Impatient NYC Subway Passengers Walking Onto Tracks Delayed Service Restoration

Growing impatient with the wait for rescue services after a power surge shut down half of the New York City subway system on Monday, passengers on two of the stranded trains ventured onto the tracks themselves.

The restoration of service was delayed further because of the passengers' attempt to get themselves out. The trains were stuck for several hours, stranding hundreds of people, Governor Kathy Hochul said.

"We never, ever want riders to do that," she said. "It is dangerous and it caused a delay in the restoration of power."

The governor advised that passengers should always wait for the fire or police departments to get them to safety.

The never-before-seen service breakdown affected more than 80 trains on the Metropolitan Transit Authority's numbered lines and the L train at around 9 p.m. Sunday into 1:30 a.m. Monday, according to Hochul.

"I have directed the MTA to do everything possible to mitigate the impact of tonight's service disruptions. MTA personnel are assisting customers and NYPD is in the system supporting these efforts," Hochul said on Twitter on Sunday evening. "We are in talks with ConEd to determine root cause and rectify as soon as possible."

For more reporting from the Associated Press, see below.

MTA Shutdown
Impatient passengers on two of the stranded New York City subway trains ventured onto the tracks early Monday after a power surge shut down half of the system. Above, a G train arrives at the Smith-9th Street station in Brooklyn on August 2, 2021, in New York City. Gary Hershorn/Getty Images

Speaking outside a lower Manhattan subway system, Hochul promised a thorough investigation.

"Let me be very clear," Hochul said. "Last night was unacceptable. If you're one of those riders or people relying on safe transport, the system failed you."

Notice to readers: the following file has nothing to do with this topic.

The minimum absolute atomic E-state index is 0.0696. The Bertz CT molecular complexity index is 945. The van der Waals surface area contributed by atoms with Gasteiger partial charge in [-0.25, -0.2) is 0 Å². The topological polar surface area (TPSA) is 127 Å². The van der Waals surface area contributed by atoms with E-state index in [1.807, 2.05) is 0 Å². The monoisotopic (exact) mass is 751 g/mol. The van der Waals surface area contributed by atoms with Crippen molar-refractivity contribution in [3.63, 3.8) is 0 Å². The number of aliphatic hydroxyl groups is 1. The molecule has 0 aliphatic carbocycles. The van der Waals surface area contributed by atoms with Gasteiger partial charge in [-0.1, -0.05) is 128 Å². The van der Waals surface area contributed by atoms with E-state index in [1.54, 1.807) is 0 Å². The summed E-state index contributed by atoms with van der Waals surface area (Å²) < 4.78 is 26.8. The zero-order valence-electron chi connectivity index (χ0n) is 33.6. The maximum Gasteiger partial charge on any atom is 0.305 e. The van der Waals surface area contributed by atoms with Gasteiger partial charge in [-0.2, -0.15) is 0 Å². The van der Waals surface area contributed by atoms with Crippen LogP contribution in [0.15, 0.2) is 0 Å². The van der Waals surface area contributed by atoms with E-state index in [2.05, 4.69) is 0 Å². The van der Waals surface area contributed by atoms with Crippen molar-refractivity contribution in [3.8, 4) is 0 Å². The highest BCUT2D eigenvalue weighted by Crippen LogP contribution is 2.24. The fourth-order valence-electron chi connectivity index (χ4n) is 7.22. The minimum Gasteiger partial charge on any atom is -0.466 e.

Hochul said Con Edison reported losing a feeder "for a short period of time" just before 8:30 p.m. Sunday "that resulted in a voltage dip across New York City."

She said the outage was "momentary" and a backup system was activated. "But when they tried to go back to normal, there was a surge—an unprecedented surge—that resulted in the subway losing signalization and communication ability," Hochul said. "The confluence of events that led to this has never happened before to our knowledge," she said.

A manhole fire Sunday night that was initially thought to be connected to the subway breakdown appears to have been unrelated, Hochul said.

New York City Mayor Bill de Blasio said at a virtual news briefing that city agencies were working with the state and the Metropolitan Transportation Authority to investigate the disruption. "We've got to figure out why this happened and make sure it does not happen again," de Blasio said.

Hochul, a Democrat and former lieutenant governor who took over as New York governor on August 24 following the resignation of Andrew Cuomo, said subway service was back to normal for the Monday morning commute.

No injuries were reported from the subway system disruption.